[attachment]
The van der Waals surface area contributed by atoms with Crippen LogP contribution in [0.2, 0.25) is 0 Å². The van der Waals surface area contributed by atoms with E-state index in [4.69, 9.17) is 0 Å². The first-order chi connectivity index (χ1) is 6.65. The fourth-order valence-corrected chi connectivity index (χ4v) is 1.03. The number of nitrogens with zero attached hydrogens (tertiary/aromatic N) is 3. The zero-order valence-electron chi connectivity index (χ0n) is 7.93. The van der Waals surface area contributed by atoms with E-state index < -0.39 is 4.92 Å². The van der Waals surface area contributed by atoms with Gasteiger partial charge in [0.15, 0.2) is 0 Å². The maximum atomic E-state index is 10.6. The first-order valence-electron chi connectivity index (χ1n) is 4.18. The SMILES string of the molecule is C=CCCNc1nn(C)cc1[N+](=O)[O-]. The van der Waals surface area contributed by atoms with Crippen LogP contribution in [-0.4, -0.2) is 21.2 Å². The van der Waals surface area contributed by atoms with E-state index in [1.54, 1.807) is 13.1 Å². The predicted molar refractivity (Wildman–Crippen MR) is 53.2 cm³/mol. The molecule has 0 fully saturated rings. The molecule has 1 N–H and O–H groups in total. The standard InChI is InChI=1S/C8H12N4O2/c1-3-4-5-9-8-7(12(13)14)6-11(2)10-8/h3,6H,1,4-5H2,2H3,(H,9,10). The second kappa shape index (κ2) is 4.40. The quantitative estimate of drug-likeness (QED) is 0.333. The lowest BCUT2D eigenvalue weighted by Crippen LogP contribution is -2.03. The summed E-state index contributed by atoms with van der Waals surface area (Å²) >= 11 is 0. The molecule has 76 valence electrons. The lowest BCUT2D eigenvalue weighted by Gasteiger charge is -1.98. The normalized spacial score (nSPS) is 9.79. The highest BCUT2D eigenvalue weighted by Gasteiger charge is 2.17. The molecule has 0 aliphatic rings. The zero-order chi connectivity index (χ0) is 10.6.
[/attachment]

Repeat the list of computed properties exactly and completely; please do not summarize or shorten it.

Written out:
The van der Waals surface area contributed by atoms with Crippen LogP contribution in [0.2, 0.25) is 0 Å². The van der Waals surface area contributed by atoms with E-state index in [4.69, 9.17) is 0 Å². The first-order chi connectivity index (χ1) is 6.65. The fourth-order valence-corrected chi connectivity index (χ4v) is 1.03. The number of nitrogens with zero attached hydrogens (tertiary/aromatic N) is 3. The zero-order valence-electron chi connectivity index (χ0n) is 7.93. The van der Waals surface area contributed by atoms with E-state index < -0.39 is 4.92 Å². The van der Waals surface area contributed by atoms with Gasteiger partial charge in [0.15, 0.2) is 0 Å². The maximum atomic E-state index is 10.6. The first-order valence-electron chi connectivity index (χ1n) is 4.18. The SMILES string of the molecule is C=CCCNc1nn(C)cc1[N+](=O)[O-]. The van der Waals surface area contributed by atoms with Crippen LogP contribution in [-0.4, -0.2) is 21.2 Å². The van der Waals surface area contributed by atoms with E-state index in [1.54, 1.807) is 13.1 Å². The predicted molar refractivity (Wildman–Crippen MR) is 53.2 cm³/mol. The molecule has 0 fully saturated rings. The molecule has 1 N–H and O–H groups in total. The standard InChI is InChI=1S/C8H12N4O2/c1-3-4-5-9-8-7(12(13)14)6-11(2)10-8/h3,6H,1,4-5H2,2H3,(H,9,10). The second kappa shape index (κ2) is 4.40. The quantitative estimate of drug-likeness (QED) is 0.333. The lowest BCUT2D eigenvalue weighted by Crippen LogP contribution is -2.03. The summed E-state index contributed by atoms with van der Waals surface area (Å²) >= 11 is 0. The molecule has 76 valence electrons. The lowest BCUT2D eigenvalue weighted by Gasteiger charge is -1.98. The normalized spacial score (nSPS) is 9.79. The highest BCUT2D eigenvalue weighted by Gasteiger charge is 2.17. The molecule has 0 aliphatic rings. The zero-order chi connectivity index (χ0) is 10.6.